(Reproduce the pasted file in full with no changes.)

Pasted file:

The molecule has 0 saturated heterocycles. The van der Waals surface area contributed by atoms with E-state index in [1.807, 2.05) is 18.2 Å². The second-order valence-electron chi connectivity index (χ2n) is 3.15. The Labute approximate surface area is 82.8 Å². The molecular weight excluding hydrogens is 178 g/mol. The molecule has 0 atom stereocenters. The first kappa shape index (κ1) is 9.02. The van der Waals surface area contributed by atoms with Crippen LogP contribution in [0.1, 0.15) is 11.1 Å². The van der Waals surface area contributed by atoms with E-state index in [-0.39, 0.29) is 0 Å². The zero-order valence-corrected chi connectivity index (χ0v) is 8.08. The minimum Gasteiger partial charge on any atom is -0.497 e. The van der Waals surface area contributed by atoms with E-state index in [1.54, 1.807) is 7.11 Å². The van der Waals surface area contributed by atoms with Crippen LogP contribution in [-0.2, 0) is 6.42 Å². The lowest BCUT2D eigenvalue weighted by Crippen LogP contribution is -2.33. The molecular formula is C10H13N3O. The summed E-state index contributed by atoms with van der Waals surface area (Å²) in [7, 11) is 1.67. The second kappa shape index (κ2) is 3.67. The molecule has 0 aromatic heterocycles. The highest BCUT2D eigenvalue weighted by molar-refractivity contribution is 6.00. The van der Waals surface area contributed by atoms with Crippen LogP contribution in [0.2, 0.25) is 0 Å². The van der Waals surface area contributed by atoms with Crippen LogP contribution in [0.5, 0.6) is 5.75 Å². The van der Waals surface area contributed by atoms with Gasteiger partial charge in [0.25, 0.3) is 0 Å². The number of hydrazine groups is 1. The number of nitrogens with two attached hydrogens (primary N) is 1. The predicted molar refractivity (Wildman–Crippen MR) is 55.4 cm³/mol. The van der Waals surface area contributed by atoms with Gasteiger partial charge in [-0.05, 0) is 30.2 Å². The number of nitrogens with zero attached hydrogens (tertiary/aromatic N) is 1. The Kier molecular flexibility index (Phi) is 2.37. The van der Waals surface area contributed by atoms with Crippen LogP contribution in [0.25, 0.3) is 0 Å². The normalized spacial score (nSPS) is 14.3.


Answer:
The molecule has 0 saturated heterocycles. The van der Waals surface area contributed by atoms with E-state index in [1.807, 2.05) is 18.2 Å². The second-order valence-electron chi connectivity index (χ2n) is 3.15. The Labute approximate surface area is 82.8 Å². The molecular weight excluding hydrogens is 178 g/mol. The molecule has 0 atom stereocenters. The first kappa shape index (κ1) is 9.02. The van der Waals surface area contributed by atoms with Crippen LogP contribution in [0.1, 0.15) is 11.1 Å². The van der Waals surface area contributed by atoms with E-state index in [-0.39, 0.29) is 0 Å². The zero-order valence-corrected chi connectivity index (χ0v) is 8.08. The minimum Gasteiger partial charge on any atom is -0.497 e. The van der Waals surface area contributed by atoms with E-state index in [1.54, 1.807) is 7.11 Å². The van der Waals surface area contributed by atoms with Crippen LogP contribution in [-0.2, 0) is 6.42 Å². The lowest BCUT2D eigenvalue weighted by Crippen LogP contribution is -2.33. The molecular formula is C10H13N3O. The summed E-state index contributed by atoms with van der Waals surface area (Å²) in [7, 11) is 1.67. The second kappa shape index (κ2) is 3.67. The molecule has 0 aromatic heterocycles. The highest BCUT2D eigenvalue weighted by molar-refractivity contribution is 6.00. The van der Waals surface area contributed by atoms with Crippen LogP contribution in [0.2, 0.25) is 0 Å². The van der Waals surface area contributed by atoms with Crippen LogP contribution in [0.5, 0.6) is 5.75 Å². The van der Waals surface area contributed by atoms with Gasteiger partial charge in [0.25, 0.3) is 0 Å². The number of hydrazine groups is 1. The number of nitrogens with two attached hydrogens (primary N) is 1. The predicted molar refractivity (Wildman–Crippen MR) is 55.4 cm³/mol. The van der Waals surface area contributed by atoms with Gasteiger partial charge in [-0.05, 0) is 30.2 Å². The number of nitrogens with zero attached hydrogens (tertiary/aromatic N) is 1. The Kier molecular flexibility index (Phi) is 2.37. The van der Waals surface area contributed by atoms with Crippen LogP contribution in [0.25, 0.3) is 0 Å². The normalized spacial score (nSPS) is 14.3.